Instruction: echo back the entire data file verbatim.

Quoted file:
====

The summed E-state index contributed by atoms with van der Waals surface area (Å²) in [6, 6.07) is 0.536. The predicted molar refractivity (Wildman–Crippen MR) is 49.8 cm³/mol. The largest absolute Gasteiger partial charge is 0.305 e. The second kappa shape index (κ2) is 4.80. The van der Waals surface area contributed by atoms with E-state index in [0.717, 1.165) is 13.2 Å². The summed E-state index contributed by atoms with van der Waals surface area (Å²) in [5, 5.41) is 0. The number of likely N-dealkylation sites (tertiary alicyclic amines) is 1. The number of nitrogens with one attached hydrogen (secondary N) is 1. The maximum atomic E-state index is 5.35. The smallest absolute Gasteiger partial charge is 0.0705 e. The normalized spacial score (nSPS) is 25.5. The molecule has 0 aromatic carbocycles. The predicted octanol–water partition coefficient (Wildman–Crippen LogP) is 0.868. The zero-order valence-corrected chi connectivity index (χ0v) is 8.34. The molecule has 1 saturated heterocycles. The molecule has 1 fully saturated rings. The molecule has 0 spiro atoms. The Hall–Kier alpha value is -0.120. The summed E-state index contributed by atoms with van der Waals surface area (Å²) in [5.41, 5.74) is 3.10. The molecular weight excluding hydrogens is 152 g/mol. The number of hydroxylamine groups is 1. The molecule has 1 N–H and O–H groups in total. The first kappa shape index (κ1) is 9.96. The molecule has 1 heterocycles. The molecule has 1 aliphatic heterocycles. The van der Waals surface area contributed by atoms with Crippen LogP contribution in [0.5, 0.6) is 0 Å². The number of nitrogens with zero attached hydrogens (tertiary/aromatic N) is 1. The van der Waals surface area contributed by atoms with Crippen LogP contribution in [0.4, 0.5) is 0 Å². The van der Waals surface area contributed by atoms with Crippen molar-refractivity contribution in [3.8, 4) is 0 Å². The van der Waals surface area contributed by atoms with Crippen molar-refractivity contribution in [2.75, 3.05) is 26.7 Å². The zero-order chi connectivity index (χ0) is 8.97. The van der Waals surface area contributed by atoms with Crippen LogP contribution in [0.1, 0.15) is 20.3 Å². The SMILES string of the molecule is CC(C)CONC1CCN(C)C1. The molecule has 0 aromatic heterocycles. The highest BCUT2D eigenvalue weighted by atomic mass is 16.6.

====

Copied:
The summed E-state index contributed by atoms with van der Waals surface area (Å²) in [6, 6.07) is 0.536. The predicted molar refractivity (Wildman–Crippen MR) is 49.8 cm³/mol. The largest absolute Gasteiger partial charge is 0.305 e. The second kappa shape index (κ2) is 4.80. The van der Waals surface area contributed by atoms with E-state index in [0.717, 1.165) is 13.2 Å². The summed E-state index contributed by atoms with van der Waals surface area (Å²) in [5, 5.41) is 0. The number of likely N-dealkylation sites (tertiary alicyclic amines) is 1. The number of nitrogens with one attached hydrogen (secondary N) is 1. The maximum atomic E-state index is 5.35. The smallest absolute Gasteiger partial charge is 0.0705 e. The normalized spacial score (nSPS) is 25.5. The molecule has 0 aromatic carbocycles. The predicted octanol–water partition coefficient (Wildman–Crippen LogP) is 0.868. The zero-order valence-corrected chi connectivity index (χ0v) is 8.34. The molecule has 1 saturated heterocycles. The molecule has 1 fully saturated rings. The molecule has 0 spiro atoms. The Hall–Kier alpha value is -0.120. The summed E-state index contributed by atoms with van der Waals surface area (Å²) in [5.41, 5.74) is 3.10. The molecular weight excluding hydrogens is 152 g/mol. The number of hydroxylamine groups is 1. The molecule has 1 N–H and O–H groups in total. The first kappa shape index (κ1) is 9.96. The molecule has 1 heterocycles. The molecule has 1 aliphatic heterocycles. The van der Waals surface area contributed by atoms with Crippen LogP contribution in [0.5, 0.6) is 0 Å². The number of nitrogens with zero attached hydrogens (tertiary/aromatic N) is 1. The van der Waals surface area contributed by atoms with Crippen LogP contribution in [0.4, 0.5) is 0 Å². The van der Waals surface area contributed by atoms with Crippen molar-refractivity contribution in [3.8, 4) is 0 Å². The van der Waals surface area contributed by atoms with Crippen molar-refractivity contribution in [2.75, 3.05) is 26.7 Å². The zero-order chi connectivity index (χ0) is 8.97. The van der Waals surface area contributed by atoms with Crippen LogP contribution in [0.1, 0.15) is 20.3 Å². The SMILES string of the molecule is CC(C)CONC1CCN(C)C1. The molecule has 0 aromatic heterocycles. The highest BCUT2D eigenvalue weighted by atomic mass is 16.6.